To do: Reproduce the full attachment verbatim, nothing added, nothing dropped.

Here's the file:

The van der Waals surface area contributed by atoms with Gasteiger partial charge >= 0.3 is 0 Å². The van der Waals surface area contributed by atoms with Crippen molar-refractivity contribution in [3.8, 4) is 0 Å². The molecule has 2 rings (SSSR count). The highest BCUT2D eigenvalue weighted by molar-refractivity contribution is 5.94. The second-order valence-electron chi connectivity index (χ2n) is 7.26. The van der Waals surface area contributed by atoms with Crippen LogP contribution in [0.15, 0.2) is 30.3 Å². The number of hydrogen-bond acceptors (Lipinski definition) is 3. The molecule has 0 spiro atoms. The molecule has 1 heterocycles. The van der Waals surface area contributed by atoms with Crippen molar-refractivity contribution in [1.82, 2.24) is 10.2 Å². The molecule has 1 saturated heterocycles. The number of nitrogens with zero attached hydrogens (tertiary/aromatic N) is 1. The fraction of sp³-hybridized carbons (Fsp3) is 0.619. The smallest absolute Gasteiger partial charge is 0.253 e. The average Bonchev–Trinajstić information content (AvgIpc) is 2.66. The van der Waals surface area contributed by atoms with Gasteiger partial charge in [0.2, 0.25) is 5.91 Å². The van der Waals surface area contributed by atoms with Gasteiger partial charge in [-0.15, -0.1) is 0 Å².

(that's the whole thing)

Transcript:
The van der Waals surface area contributed by atoms with Gasteiger partial charge >= 0.3 is 0 Å². The van der Waals surface area contributed by atoms with Crippen molar-refractivity contribution in [3.8, 4) is 0 Å². The molecule has 2 rings (SSSR count). The highest BCUT2D eigenvalue weighted by molar-refractivity contribution is 5.94. The second-order valence-electron chi connectivity index (χ2n) is 7.26. The van der Waals surface area contributed by atoms with Crippen LogP contribution in [0.15, 0.2) is 30.3 Å². The number of hydrogen-bond acceptors (Lipinski definition) is 3. The molecule has 0 spiro atoms. The molecule has 1 heterocycles. The van der Waals surface area contributed by atoms with Crippen molar-refractivity contribution in [1.82, 2.24) is 10.2 Å². The molecule has 1 saturated heterocycles. The number of nitrogens with zero attached hydrogens (tertiary/aromatic N) is 1. The fraction of sp³-hybridized carbons (Fsp3) is 0.619. The smallest absolute Gasteiger partial charge is 0.253 e. The average Bonchev–Trinajstić information content (AvgIpc) is 2.66. The van der Waals surface area contributed by atoms with Gasteiger partial charge in [0.2, 0.25) is 5.91 Å². The van der Waals surface area contributed by atoms with Gasteiger partial charge in [-0.15, -0.1) is 0 Å².